Author Archives: Richard Varnes
Author Archives: Richard Varnes
We had signed up for one of the “theme nights” at “our” newly discovered local tea room “Kay’s” located in Willington — a small Derbyshire village about 20 minutes down the towpath from Mercia Marina where “Stardust” was to have her winter mooring. “Kay’s” is the epitome of a charming English tea room, run by three indefatigable and warm-hearted middle-aged sisters: Jackie, Sharon and Susie. On the Willington high street, the small white-walled shop is open seven days a week, come rain or shine or wind or sleet — or, it being England, all of the above in quick succession.
Kay’s is named for their fourth sister who died from a crippling spinal illness over forty years ago — her picture and a collection of tender and candid family photos, featuring Kay being happily wheeled about on various family outings, hang on the walls.
I think it was Mexican Night when the event in question took place — because I remember Susie appearing periodically in a serape and moustache and there was a decent quantity of excellent tequila at some point.
Valari and I had a small table in the corner — with the other tables occupied by a single woman, a couple, two other couples and, right behind us, a table of four very lively women of a certain age, including Sheila — one of the village matriarchs whose wheel-chair had been neatly tucked away in the next room.
For a long time conversation remained quiet and within the bounds of each table — to the extent that we thought: “how very British, clearly these are fine, friendly people, yet so restrained….”
But, imperceptibly, close quarters and good wine began to gently peel away the thin veneer of propriety and before long old friends were calling to and joshing each other across the room.
I was sitting closest to the next table and suddenly a very striking and handsome older woman with close cropped hair and a positively wicked gleam in her eye turned around and, addressing me calmly and directly, said (of her companions): “They’re weighing you up you know — that’s what they’re doing…” And then she turned away leaving me to ponder what exactly was included in this “weighing up” and to wonder what the result might be — especially if I was found wanting.
Before I had much time to consider my fate, Beryl, for that turned out to be her name, swivelled round again and said with that same challenging gleam: “I’ll bet it’s been a long time since you were weighed up…?”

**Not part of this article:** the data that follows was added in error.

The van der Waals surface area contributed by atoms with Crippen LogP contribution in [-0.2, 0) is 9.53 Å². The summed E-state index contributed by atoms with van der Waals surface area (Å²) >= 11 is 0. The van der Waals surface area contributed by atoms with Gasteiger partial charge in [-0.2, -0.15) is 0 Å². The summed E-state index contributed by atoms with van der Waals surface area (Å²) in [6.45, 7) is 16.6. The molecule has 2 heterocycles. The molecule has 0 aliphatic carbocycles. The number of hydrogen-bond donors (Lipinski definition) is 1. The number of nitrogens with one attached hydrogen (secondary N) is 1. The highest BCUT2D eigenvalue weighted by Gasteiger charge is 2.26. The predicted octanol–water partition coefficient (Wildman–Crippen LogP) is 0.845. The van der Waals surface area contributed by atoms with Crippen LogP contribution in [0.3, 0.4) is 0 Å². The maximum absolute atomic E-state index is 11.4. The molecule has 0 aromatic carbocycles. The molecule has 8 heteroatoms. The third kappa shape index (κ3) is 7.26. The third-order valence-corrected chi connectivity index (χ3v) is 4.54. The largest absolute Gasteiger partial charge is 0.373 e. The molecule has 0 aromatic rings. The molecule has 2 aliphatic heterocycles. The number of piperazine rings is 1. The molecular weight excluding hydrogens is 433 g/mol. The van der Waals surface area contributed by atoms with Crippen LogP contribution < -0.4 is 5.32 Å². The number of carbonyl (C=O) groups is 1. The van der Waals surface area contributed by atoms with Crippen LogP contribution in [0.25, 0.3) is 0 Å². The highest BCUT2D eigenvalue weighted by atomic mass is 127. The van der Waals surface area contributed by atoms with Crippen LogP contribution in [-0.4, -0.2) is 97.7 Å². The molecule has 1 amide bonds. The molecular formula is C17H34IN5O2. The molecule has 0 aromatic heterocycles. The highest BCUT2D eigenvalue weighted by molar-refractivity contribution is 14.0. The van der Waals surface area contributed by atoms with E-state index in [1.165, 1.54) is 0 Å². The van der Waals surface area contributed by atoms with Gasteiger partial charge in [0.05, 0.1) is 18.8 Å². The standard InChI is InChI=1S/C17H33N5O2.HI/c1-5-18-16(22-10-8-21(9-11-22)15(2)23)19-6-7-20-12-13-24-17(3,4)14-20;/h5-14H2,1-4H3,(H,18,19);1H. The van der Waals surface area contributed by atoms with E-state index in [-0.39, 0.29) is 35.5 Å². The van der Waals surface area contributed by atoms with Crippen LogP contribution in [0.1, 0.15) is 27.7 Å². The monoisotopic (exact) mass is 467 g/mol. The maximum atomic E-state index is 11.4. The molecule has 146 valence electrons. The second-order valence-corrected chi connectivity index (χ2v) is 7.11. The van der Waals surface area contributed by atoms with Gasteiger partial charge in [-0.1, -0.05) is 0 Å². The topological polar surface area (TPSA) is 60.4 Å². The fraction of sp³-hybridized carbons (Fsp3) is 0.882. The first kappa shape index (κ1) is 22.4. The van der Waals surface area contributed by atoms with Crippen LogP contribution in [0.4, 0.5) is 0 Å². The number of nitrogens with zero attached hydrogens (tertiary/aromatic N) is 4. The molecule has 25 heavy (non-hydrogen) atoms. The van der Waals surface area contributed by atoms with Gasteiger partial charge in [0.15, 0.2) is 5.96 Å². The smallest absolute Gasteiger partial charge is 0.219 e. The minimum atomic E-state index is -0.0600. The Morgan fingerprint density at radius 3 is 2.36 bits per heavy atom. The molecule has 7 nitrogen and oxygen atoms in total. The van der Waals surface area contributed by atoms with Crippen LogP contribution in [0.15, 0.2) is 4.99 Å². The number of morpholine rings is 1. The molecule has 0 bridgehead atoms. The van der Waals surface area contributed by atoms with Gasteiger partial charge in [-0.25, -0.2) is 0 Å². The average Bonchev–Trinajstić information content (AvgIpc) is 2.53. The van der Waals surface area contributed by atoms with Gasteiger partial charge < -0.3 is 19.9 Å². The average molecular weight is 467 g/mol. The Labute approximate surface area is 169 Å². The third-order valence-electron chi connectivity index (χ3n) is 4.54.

Indeed! Well, this was more than could be passed off with a diffident “I suppose so” or “rather not I think” or some other feeble response. So, I picked up my trusty verbal racket and decided to send a scorcher straight down the centre line on Beryl’s side of the net.
“Well” I sipped my wine and responded slowly, keeping my eyes locked with hers, “it certainly has been a long time since I’ve been told that was what was going on…!” Whereupon their table erupted in gales of laughter and calls of“he’s got you now Beryl he does, he’s got you now!”
And from that point on we were no longer strangers and thereafter always passed the time and talked of walking and the weather whenever we met at Kay’s or out on the high street.
However, back to Mexican night — making a classic beginner’s mistake, we were among the first to leave Kay’s at about 10:30 and so missed the excitement of Beryl and company wheeling Sheila out the door and, in a moment of mysterious unsteadiness, almost dumping her out on the sidewalk — and me and my camera gone but moments ago….
It was a time of beginning to find our way into the life of this small English village where so many people have lived all their lives or had gone away only to return to Willington and its close, quiet life beside the Trent and Mersey Canal.
It was a time of laughter and the pleasant discovery of new friends in the making. Within weeks, though, our friendship with Sharon and Jackie and Susie and Beryl and Sheila and many others would dive quickly and deeply into the most intimate areas of loss and joy that life brings us.